August 6, 2014

To Keep Students Alert, School Districts Use Later Start Times

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Veronica

Veronica

University of Connecticut student Eric Weeks dragged his way through his first years of high school in Weston, rarely getting enough sleep.

Veronica

Veronica

His extracurricular activities and homework kept him up late, while his obligation to school forced him to wake up early.

“For me, this wasn’t nearly enough time to sleep and it had an adverse effect on me, as I would occasionally nod off in class and was generally lethargic all day,” he said.

Although most experts recommend at least 9 hours and 20 minutes of sleep for adolescents, the Center for Disease Control and Prevention’s Youth Survey found that only 31.7 percent of students in America get more than eight hours of sleep a night.

Lack of sleep can “limit your ability to learn, listen, concentrate and solve problems…[and can lead] to aggressive or inappropriate behavior,” said The Sleep Foundation.

Dr. Ed Salerno, an attending physician in sleep medicine at Hartford Hospital, said sleep is necessary to learn something new. That means a shortage of sleep can make learning difficult for some students, he said.

“To take short term memory and put it into your long term memory bank, you need sleep,” he said.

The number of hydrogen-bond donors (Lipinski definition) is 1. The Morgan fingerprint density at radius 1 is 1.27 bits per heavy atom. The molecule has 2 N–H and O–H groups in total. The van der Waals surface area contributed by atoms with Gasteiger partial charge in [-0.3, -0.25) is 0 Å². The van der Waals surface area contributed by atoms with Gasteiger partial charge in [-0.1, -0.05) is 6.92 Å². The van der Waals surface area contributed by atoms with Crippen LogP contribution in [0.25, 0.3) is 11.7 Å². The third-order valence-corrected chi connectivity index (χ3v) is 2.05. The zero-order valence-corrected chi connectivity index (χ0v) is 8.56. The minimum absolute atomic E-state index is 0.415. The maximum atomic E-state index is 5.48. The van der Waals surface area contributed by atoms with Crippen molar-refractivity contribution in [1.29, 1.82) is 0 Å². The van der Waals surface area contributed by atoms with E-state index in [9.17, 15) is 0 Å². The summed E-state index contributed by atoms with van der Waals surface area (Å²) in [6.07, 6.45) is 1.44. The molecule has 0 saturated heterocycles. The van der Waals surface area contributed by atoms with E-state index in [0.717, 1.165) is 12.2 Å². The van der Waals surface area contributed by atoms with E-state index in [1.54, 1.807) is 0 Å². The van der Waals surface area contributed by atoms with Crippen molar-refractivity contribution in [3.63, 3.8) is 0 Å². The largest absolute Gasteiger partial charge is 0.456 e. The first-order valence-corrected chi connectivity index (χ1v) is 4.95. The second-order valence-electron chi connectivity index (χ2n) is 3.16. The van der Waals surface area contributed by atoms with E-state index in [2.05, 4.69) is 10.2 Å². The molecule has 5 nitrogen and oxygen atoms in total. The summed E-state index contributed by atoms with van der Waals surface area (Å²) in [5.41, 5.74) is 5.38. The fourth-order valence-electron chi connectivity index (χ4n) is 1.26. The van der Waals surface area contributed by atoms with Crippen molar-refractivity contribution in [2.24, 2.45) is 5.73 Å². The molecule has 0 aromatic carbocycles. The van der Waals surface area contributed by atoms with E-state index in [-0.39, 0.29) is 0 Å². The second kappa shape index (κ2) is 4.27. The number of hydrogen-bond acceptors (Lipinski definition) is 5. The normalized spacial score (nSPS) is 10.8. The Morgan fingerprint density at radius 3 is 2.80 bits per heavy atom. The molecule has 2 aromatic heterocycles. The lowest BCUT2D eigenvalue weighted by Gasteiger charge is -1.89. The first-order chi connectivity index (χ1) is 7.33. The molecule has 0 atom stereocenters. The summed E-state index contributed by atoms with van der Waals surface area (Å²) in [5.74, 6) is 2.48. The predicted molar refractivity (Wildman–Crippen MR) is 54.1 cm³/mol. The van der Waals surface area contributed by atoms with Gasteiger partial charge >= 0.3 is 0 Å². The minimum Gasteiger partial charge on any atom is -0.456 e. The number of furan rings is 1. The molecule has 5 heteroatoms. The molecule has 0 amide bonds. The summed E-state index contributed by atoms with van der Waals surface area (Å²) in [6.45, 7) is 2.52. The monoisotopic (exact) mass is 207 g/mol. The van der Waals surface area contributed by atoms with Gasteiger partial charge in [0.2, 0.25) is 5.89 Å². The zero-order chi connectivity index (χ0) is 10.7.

As children move into adolescence, their biological clocks alter. This is called “phase-delay.” For many, going to sleep before 11 p.m. may be difficult. This sleep cycle causes conflict with school hours because many Connecticut schools begin around 7:30 a.m.

Schools in Wilton and Weston have combated student sleep deprivation by altering their high school start times, to begin classes at 8:15 a.m. instead of 7:30 a.m.

This 45-minute change made a significant difference in the lives of students such as Wilton High School graduate Sylvia Cunningham.

“I can’t imagine what it would have been like, had the school start time not changed for middle and high school,” said Cunningham, who now goes to UConn.

“[As] much as I loved Wilton High School, the course load was rigorous and sometimes I would only get three or four hours of sleep. I think my health and sanity would have really taken a blow had I been expected to be at school around 7:30. Even though the difference between the start times is just less than an hour, it makes a huge difference,” she said.

Wilton school officials said on their website that the change was a “resounding success.”

“Teachers recognized a change in student behavior: they were more awake, had better attitudes and were overall more pleasant…,” officials wrote. “The results have shown that Wilton High School students are getting 35 minutes more sleep than before the change. The number of students who reported that daytime sleepiness was not a problem, doubled…There was even a trend towards improved grades.”

Many schools, when considering a later start time, have faced the challenge of affecting any after-school activities students may have, but Weeks said, “Being that we got out 20 minutes later as a result of the time change, it didn’t have much of an effect at all.”

Salerno, Cunningham and Weeks also hope other schools will make a change in start times.

“I can’t even imagine what it would have been like to take a test or do a presentation in front of the class” without the change, Cunningham said. “I would have been a barely functional zombie.”

 

 

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